Damon’s personal measure of success is the success of those around him. Whether it’s the students in his program, his colleagues or young professional mentees, Damon offers an ear, a thought and perspective on their direction. With a keen sense of how to bring ideas from “the clouds to the concrete,” Damon’s servant leadership thrives on the empowerment of others.

One of his proudest accomplishments is the creation of the Ujima Legacy Fund. Damon along with co-founders Reggie Gordon and Robert Dortch established the Ujima Legacy fund in 2013, a philanthropic effort comprised of $1,100 gifts from African American men. Since its inception, the Brothers of Ujima have awarded over $128,000 to worthy educational initiatives and organizations in service to the region’s underserved youth.

 
Former CEOs
NameTerm
Rev. Darius Beechaum June 1996 -
Rev. Lynne E. Washington May 2005 - Oct 2011
Senior Staff
NameTitle
Ms. Lakeshia Allen Family Engagement Coordinator
Mr. Lamont Bagby Director of Operations
Dr. Stephanie Bassett Director of Education
Mr. Michael Bledsoe Volunteer and Mentor Coordinator
Ms. Devan Colley Development & Communications Coordinator
Ms. Gwen Corley Creighton Director of Richmond Promise Neighborhood
Ms. Adrienne Cole Johnson Outreach Coordinator
Mrs. Rosemary D'Adamo Jones Director of Volunteer Services
Mr. Michael Parsons Information Coordinator
Ms. Danielle Ripperton Director of Development
Ms. LaKetra Wilkerson Office Manager
Staff
Full Time Staff 12
Part Time Staff 42
Volunteers 1014
Contractors 0
Retention Rate 95
Plans
Organization has a Fundraising Plan? Yes
Organization has a Strategic Plan? Yes
Years Strategic Plan Considers 5
Date Strategic Plan Adopted Nov 2013
Management Succession Plan? Under Development
Organization Policy and Procedures Yes
Nondiscrimination Policy Yes
Whistleblower Policy Yes
Document Destruction Policy Yes
Directors and Officers Insurance Policy Yes
Collaborations

PPDC's Youth Program collaborates with partners to extend classroom learning and deliver enrichment opportunities. These partners include Visual Arts Center, Virginia Commonwealth University, Math Science Innovation Center, and many more. Richmond Public Schools is an integral partner for PPDC, both through the off­site programming that PPDC operates in the schools' facilities as well as through an MOU that allows for shared data.

Through our partnership with FeedMore, PPDC is a food distributor in the East End. FeedMore's Kid's Café provides dinner for the on­site After School Program. The Senior Center of Greater Richmond provides programming for PPDC's twice­-weekly senior citizens program.

The Richmond Promise Neighborhood (RPN) program at PPDC engages service providers around the ultimate success of the child. Core programs offered include Mental Health First Aid training for youth, Strengthening Families, and trauma­-informed training opportunities, which are only possible through partnerships with Richmond Behavioral Health Authority and Prevent Child Abuse Virginia. Other critical partners for RPN and PPDC are Better Housing Coalition, Virginia Commonwealth University, Bon Secours, and Smart Beginnings.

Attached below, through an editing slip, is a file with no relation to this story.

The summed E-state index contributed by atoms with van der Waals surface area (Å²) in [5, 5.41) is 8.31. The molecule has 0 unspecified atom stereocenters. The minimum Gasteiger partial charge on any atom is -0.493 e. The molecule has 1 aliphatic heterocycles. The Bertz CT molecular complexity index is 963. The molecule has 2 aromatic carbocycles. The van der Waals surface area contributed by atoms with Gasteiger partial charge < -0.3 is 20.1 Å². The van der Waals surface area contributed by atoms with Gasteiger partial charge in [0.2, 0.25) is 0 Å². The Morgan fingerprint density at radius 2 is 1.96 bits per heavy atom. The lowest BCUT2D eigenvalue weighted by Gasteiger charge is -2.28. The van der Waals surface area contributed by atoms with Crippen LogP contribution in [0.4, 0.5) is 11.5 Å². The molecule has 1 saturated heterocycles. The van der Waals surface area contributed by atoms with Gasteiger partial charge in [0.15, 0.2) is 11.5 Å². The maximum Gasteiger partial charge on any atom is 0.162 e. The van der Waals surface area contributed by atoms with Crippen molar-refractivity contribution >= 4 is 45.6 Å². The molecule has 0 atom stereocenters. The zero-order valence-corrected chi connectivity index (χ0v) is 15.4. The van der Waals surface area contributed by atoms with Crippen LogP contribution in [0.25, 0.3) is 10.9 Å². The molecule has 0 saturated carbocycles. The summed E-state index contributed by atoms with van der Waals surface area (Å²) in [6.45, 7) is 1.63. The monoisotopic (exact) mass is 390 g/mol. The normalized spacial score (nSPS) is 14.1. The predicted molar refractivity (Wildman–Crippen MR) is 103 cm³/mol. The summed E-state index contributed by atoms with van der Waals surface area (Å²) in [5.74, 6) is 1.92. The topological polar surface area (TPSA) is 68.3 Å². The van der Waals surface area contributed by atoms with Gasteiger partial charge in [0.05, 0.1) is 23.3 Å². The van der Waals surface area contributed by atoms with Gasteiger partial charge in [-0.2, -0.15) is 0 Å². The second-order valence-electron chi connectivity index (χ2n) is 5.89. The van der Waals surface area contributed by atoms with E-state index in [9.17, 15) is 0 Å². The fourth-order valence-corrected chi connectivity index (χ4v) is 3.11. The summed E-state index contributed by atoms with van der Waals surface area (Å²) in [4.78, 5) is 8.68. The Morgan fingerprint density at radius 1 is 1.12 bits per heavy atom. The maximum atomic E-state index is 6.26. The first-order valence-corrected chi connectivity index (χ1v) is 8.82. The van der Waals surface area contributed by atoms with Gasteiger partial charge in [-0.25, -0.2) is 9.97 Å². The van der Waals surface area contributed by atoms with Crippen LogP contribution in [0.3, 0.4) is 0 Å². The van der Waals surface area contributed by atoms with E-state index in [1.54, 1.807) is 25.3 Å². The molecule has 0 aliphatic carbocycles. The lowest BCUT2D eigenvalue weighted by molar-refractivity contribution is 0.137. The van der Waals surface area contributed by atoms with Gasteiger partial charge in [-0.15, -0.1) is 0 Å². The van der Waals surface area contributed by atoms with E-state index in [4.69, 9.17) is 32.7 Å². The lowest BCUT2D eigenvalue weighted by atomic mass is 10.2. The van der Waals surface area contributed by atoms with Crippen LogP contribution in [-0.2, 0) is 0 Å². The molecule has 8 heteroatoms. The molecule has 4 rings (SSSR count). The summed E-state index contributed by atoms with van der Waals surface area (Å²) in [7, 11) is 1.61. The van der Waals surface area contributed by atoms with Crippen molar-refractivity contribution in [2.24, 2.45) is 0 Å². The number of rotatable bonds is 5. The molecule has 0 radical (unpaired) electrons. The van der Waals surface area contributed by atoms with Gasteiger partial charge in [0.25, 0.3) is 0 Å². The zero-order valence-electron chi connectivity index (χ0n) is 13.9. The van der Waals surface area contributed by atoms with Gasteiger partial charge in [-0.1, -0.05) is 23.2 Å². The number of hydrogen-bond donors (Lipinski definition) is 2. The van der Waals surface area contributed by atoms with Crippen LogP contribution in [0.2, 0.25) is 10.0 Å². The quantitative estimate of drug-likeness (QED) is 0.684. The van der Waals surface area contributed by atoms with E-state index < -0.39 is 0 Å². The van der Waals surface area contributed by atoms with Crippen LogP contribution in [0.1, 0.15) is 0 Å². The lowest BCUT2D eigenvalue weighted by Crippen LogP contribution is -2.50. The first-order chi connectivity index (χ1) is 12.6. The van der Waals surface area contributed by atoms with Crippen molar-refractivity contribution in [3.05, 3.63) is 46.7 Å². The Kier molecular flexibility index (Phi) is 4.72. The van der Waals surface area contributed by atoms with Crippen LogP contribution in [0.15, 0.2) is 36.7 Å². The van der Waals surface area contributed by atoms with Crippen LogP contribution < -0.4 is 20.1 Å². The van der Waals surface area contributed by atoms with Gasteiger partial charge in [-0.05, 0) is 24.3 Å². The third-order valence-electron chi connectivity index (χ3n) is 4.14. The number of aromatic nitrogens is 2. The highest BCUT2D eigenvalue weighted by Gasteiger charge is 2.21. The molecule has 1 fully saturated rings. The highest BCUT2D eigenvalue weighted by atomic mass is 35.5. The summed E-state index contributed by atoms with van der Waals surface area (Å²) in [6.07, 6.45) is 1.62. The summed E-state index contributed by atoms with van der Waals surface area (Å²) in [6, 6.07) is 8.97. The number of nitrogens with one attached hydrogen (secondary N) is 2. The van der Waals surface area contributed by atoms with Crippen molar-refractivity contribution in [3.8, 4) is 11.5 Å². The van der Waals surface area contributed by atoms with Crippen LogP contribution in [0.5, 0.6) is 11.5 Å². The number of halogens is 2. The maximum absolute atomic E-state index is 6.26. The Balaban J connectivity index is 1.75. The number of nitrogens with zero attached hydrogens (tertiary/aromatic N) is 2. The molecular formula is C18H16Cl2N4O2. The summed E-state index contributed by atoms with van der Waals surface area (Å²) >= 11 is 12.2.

Programs
Description

PPDC’s Youth Program has two primary components: After School Learning Immersion Program and Summer Promise. The PPDC Youth Program is one with clear expectations of regular attendance, academic performance, and good behavior in school, at the Center, and in the community.

 

During the 2016-2017 school year, PPDC served more than 200 youth in the After School Youth Program (on-site and at nearby Fairfield Court and Woodville Elementary Schools), in grades 2-12. Of the more than 100 youth programs in the Richmond area, PPDC’s is distinctive because it administers academic testing using nationally standardized instruments and provides students with individual academic plans that are carried out by experienced teachers. PPDC works to serve as completely as possible the academic needs of each youth in our charge, ensuring that they have the tools and resources to perform at the highest academic standards.

Population Served Children and Youth (0 - 19 years)
Budget $850,000.00
Short Term Success
  • Objective 1.1: At least 50% of students will perform at- or above-grade level in math and reading after a full year of participation in the Youth Program.
  • Objective 1.2: Students performing below grade level will achieve an average of one academic year’s progress in math and reading after a full year of participation in the Youth Program.
  • Objective 2.1: At least 70% of students will return to PPDC each year.
  • Objective 2.2: Students will attend PPDC 80% of the time.
  • Objective 3.1: 60% of parents will participate in a PPDC Family Program twice per year.
  • Objective 3.2: 100% of students will participate in 1-2 enrichment activities weekly.
Long Term Success Goal: To enroll and maintain enrollment of a minimum of 300 students, while providing quality best practice, data driven educational and youth development services, consistently across all locations.

Specific Goals:
  • Expand the After School Program to George Mason Elementary School to serve an additional 50 students.• Reach and maintain enrollment of 300 students.
  • Standardize PPDC curriculum with documented, repeatable, and consistent practices that align with the schools.
  • Build a program model specifically designed for PPDC’s growing number of high school students.